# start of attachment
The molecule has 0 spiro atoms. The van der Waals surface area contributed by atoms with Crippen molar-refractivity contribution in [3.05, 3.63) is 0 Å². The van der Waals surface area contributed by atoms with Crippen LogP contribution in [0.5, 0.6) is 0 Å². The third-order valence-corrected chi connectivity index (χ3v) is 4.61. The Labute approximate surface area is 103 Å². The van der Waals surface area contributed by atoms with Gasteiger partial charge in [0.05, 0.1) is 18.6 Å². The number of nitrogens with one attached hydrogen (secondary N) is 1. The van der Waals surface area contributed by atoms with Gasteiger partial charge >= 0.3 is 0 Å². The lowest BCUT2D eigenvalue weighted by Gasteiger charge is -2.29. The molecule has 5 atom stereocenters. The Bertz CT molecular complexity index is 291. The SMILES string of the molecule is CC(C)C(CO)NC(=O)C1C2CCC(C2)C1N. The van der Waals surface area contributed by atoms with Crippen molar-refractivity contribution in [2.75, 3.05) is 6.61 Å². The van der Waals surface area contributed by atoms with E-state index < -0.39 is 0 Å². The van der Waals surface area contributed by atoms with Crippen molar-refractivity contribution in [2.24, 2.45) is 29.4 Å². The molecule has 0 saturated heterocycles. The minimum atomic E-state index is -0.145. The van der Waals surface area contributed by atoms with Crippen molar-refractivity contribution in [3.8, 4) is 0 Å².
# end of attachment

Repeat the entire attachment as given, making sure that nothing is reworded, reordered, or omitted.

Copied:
The molecule has 0 spiro atoms. The van der Waals surface area contributed by atoms with Crippen molar-refractivity contribution in [3.05, 3.63) is 0 Å². The van der Waals surface area contributed by atoms with Crippen LogP contribution in [0.5, 0.6) is 0 Å². The third-order valence-corrected chi connectivity index (χ3v) is 4.61. The Labute approximate surface area is 103 Å². The van der Waals surface area contributed by atoms with Gasteiger partial charge in [0.05, 0.1) is 18.6 Å². The number of nitrogens with one attached hydrogen (secondary N) is 1. The van der Waals surface area contributed by atoms with Gasteiger partial charge >= 0.3 is 0 Å². The lowest BCUT2D eigenvalue weighted by Gasteiger charge is -2.29. The molecule has 5 atom stereocenters. The Bertz CT molecular complexity index is 291. The SMILES string of the molecule is CC(C)C(CO)NC(=O)C1C2CCC(C2)C1N. The van der Waals surface area contributed by atoms with Crippen molar-refractivity contribution in [2.75, 3.05) is 6.61 Å². The van der Waals surface area contributed by atoms with E-state index < -0.39 is 0 Å². The van der Waals surface area contributed by atoms with Crippen molar-refractivity contribution in [2.24, 2.45) is 29.4 Å². The molecule has 0 saturated heterocycles. The minimum atomic E-state index is -0.145. The van der Waals surface area contributed by atoms with Crippen molar-refractivity contribution in [3.8, 4) is 0 Å².